The stage was set. The actors were ready. It was a “lights, camera, action” moment but there was no room for mistakes. It was a live performance in front of several eager JU fans expecting nothing but the best from the theater department. What made it all more intense was that the play being performed was William Shakespeare’s famous Hamlet at the Swisher Theater.
The question on everybody’s mind was not “to be or not to be.” No, the question was how well would the actors be able to pull it off. The answer was in the cheerfully drawn-up applause at the end.
Hamlet’s theatrical posters all over the campus boast a play like it has never been seen before and that is exactly what the audience got. The cast was clad in black leather outfits complete with leather boots and it was perhaps the only Shakespearean performance I have been to with female actors playing male roles.
Senior Lesley Nadwonik played Horatio while Lindsay Olsen played Rosencrantz along with several other females donning male roles.
Set designer Ben Wilson did a decent job making sure the same set could be used for various different scenes. The play’s director, Deborah Jordan, did a marvelous job with everything from the entire cast and crew to most importantly cutting the beloved play short without losing any important scenes and dialogues.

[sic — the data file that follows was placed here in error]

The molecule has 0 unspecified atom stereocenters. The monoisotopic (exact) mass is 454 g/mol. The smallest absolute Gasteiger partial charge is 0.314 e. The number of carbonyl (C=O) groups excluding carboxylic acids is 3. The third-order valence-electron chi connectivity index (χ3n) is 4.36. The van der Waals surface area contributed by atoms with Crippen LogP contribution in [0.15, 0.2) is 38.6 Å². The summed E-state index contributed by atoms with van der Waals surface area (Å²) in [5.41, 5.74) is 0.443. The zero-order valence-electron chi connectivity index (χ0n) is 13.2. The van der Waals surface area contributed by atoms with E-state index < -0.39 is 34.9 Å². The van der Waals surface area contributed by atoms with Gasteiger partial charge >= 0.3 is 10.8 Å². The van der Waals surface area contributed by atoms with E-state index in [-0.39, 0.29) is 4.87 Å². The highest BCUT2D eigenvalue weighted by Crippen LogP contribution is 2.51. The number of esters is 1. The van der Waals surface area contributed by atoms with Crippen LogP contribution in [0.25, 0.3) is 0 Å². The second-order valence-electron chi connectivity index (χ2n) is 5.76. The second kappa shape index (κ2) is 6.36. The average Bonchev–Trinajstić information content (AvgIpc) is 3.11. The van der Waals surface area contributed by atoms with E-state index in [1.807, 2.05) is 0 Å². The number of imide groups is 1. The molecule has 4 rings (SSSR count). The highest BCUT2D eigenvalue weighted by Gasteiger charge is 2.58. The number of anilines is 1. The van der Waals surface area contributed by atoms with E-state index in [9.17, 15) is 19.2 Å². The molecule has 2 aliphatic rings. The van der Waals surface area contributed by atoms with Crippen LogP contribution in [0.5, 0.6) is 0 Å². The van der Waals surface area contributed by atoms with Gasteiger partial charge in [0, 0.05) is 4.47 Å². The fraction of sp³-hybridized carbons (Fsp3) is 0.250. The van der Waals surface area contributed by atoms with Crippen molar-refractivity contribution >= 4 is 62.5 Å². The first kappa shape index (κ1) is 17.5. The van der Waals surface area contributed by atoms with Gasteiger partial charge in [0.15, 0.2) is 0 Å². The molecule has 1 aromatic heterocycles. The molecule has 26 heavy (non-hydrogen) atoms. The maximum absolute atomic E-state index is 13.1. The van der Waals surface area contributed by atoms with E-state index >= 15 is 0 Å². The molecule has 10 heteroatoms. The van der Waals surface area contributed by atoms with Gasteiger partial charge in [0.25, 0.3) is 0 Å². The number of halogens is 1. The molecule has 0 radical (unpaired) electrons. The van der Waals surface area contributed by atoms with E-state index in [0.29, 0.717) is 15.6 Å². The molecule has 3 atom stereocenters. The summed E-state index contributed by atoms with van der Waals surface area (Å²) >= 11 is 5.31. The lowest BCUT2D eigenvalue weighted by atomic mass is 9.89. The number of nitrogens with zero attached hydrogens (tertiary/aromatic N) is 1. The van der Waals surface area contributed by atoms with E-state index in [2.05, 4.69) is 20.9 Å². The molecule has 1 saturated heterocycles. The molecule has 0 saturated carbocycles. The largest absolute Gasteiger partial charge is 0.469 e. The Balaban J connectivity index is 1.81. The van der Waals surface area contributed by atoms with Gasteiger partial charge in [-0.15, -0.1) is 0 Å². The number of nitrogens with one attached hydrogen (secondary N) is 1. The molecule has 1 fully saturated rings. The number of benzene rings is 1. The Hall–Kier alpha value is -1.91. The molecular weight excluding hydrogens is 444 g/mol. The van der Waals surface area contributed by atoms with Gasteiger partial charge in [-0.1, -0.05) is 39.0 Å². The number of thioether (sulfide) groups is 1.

The JU theater majors proved with this play their determination, enthusiasm, and appetite for perfection and success. Two performances however stood out for everybody.
JU senior Samuel Smid played a very convincing Hamlet. His character’s ups and downs during the play were performed passionately and quite brilliantly. Smid’s acting seemed quite real and passionate drawing his audience in even more so.
Another crowd-winning performance was that of King Claudius, better known as JU sophomore Nick Boucher. Throughout the play Boucher remained focused and set the bar up high for everybody even the lead. His acting was not just convincing and passionate but prominent and undoubtedly excellent.
Other admirable performances include Mya Brown’s Gertrude and Michele McGovern’s portrayal of sweet innocent Ophelia. These ladies acted their unique characters out exceptionally, truly giving it their all.
The play was ended with some great sword fighting between Smid’s Hamlet and Mitchell One’s Laertes which provided some thrill to the nearly three-hour play.
Shakespeare is a tough play writer and one that demands extreme perfection to make the characters seem as believable as possible. I have to say that the theater department was quite up to par. Going in I did not expect the actors to capture my attention and wow me the way they did. Needless to say I was not the only person who left looking forward to more amazing performances at JU.
Everybody who was a part of the play, in any way, tackled a difficult task very well and all his or her sweat and hard work paid off in the form of a skillful, devoted, and awesomely- acted performance.